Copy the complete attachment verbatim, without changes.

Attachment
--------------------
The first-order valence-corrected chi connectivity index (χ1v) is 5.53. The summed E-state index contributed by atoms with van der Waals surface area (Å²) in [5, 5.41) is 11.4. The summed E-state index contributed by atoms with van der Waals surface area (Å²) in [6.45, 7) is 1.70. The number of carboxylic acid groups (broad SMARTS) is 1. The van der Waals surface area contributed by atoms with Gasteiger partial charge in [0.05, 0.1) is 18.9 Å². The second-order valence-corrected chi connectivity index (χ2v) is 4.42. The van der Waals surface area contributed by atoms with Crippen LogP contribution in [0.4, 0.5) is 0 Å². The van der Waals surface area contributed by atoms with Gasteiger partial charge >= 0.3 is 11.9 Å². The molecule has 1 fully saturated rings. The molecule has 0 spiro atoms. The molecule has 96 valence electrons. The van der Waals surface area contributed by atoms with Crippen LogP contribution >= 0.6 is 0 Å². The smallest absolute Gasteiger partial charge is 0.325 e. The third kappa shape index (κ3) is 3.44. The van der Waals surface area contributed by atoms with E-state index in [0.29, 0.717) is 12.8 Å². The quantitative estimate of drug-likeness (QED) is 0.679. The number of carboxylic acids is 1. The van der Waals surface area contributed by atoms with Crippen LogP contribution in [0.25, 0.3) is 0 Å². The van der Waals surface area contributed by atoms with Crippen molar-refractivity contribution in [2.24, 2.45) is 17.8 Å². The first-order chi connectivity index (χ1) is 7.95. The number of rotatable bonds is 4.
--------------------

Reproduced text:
The first-order valence-corrected chi connectivity index (χ1v) is 5.53. The summed E-state index contributed by atoms with van der Waals surface area (Å²) in [5, 5.41) is 11.4. The summed E-state index contributed by atoms with van der Waals surface area (Å²) in [6.45, 7) is 1.70. The number of carboxylic acid groups (broad SMARTS) is 1. The van der Waals surface area contributed by atoms with Gasteiger partial charge in [0.05, 0.1) is 18.9 Å². The second-order valence-corrected chi connectivity index (χ2v) is 4.42. The van der Waals surface area contributed by atoms with Crippen LogP contribution in [0.4, 0.5) is 0 Å². The van der Waals surface area contributed by atoms with Gasteiger partial charge >= 0.3 is 11.9 Å². The molecule has 1 fully saturated rings. The molecule has 0 spiro atoms. The molecule has 96 valence electrons. The van der Waals surface area contributed by atoms with Crippen LogP contribution >= 0.6 is 0 Å². The smallest absolute Gasteiger partial charge is 0.325 e. The third kappa shape index (κ3) is 3.44. The van der Waals surface area contributed by atoms with E-state index in [0.29, 0.717) is 12.8 Å². The quantitative estimate of drug-likeness (QED) is 0.679. The number of carboxylic acids is 1. The van der Waals surface area contributed by atoms with Crippen LogP contribution in [0.25, 0.3) is 0 Å². The van der Waals surface area contributed by atoms with Crippen molar-refractivity contribution in [2.24, 2.45) is 17.8 Å². The first-order chi connectivity index (χ1) is 7.95. The number of rotatable bonds is 4.